This jarring juxtapose motivated me to post a thread in the PalmTalk forum a couple years ago ... Summer Rain / Winter Rain Crosses?   In that thread I listed a few other possible winter rain x summer rain crosses.  I also wondered whether year around growers could be created simply by crossing cool growers and warm growers.  Now it seems somewhat obvious.  I think.  But then...why aren't there more cool x warm hybrids?

Maybe it's because there doesn't seem to be a word for a plant that grows in a wide range of temperatures.   I think the closest word is "eurythermal".  It refers to an organism that tolerates a wide range of temperatures.  But as Hercules has conclusively demonstrated... there's a huge difference between tolerating and growing.   So I took the liberty of coining a new term... "hercutherm".  It  refers to a plant that grows in a wide range of temperatures.  There's always room for improvement though so any wordsmiths out there are more than welcome to come up with a better term.

Another possible explanation is that there isn't enough demand.  Mediterranean climates are certainly the exception rather than the rule.   Maybe there just aren't enough people interested in hercutherms?  Hmmm... if only there was some way to measure demand.  Oh wait!  There is!


That's a new group on Reddit that gives people the opportunity to submit and vote on hybrid requests.  In theory, if the "demand" for a hybrid is high enough...then maybe hybridizers will supply it.  I put "demand" in quotes because willingness to vote doesn't necessarily equate to willingness to pay.  But some information regarding demand is better than no information.  

While on the topic of hybrids...let's see if we can't get a good glimpse of the big picture.  I recently ran across this article... The Truth About White Tigers and Why Their Breeding Needs to Stop...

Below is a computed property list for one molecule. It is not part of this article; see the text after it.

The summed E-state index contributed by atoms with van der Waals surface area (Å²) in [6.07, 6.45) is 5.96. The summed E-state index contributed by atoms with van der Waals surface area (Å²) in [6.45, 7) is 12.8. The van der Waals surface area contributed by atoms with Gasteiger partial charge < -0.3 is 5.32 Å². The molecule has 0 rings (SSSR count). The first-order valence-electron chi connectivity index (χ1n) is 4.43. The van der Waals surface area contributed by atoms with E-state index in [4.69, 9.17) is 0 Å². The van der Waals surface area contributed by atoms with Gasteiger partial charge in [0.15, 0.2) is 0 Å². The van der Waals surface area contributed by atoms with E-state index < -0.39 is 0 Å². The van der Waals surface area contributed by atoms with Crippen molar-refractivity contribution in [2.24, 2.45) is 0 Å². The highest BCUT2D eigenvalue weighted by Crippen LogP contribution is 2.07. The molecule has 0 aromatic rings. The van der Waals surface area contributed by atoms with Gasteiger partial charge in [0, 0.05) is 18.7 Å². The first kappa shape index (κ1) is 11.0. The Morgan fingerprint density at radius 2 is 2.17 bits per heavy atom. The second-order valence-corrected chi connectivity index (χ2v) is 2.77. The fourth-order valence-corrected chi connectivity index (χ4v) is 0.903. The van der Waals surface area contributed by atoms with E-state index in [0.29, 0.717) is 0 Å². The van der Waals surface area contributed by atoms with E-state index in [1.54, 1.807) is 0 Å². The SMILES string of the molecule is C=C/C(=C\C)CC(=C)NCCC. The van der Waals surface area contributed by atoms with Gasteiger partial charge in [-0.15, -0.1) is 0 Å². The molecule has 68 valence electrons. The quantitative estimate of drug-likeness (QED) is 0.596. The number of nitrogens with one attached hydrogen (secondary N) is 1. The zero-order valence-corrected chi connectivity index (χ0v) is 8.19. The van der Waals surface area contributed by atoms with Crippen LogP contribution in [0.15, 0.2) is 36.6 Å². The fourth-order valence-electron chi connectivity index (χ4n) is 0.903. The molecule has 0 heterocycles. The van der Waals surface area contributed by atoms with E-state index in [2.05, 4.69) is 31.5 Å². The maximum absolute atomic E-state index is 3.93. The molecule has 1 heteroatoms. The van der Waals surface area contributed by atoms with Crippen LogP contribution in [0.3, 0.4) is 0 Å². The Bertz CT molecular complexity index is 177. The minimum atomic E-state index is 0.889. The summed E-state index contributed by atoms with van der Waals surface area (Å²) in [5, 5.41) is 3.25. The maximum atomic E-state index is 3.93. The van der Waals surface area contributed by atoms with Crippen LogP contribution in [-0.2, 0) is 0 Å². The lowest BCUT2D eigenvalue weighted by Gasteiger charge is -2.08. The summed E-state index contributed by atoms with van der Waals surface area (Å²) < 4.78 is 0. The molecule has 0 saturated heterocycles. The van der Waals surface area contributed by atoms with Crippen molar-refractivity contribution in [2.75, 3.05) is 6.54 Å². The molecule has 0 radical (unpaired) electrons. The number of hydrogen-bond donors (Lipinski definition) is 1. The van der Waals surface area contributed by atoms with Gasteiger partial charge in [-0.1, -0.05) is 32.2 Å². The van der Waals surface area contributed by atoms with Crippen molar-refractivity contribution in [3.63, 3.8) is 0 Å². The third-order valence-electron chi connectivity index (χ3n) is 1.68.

For example, zoo animals in the U.K. were deemed to be “genetic disasters” by conservation geneticist Dr. Paul O’Donoghue back in December. O’Donoghue stated that the pedigrees of many zoo animals had become contaminated by hybridization with different but related species, “sharing more DNA than if they were cousins … it is clear that people who visit zoos to see iconic animals are often looking at hybrids which have zero conservation value.”
Zero conservation value...those specific hybrids or hybrids in general? Is it possible for any hybrids to have any conservation value? I'm pretty sure that the answer is yes. Why? Because a hybrid can help us hedge our bets against changing conditions.

Most of you are familiar with the story of Goldilocks and the Three Bears. But just in case...

There's this strange little blond girl who breaks into a random house.  Once inside she finds three bowls of oatmeal on a table.  She tries the first bowl...which is too hot.  The second bowl is too cold...but the third bowl is just right.  After she eats the oatmeal she decides to watch TV.  There are three chairs to choose from.  The first chair is too large, the second is too small but the third is just right.  Pretty soon Goldilocks becomes sleepy so she decides to take a nap.  She goes upstairs and finds a bed...which is too hard.  She finds another bed...which is too soft.  The third bed she finds is just right.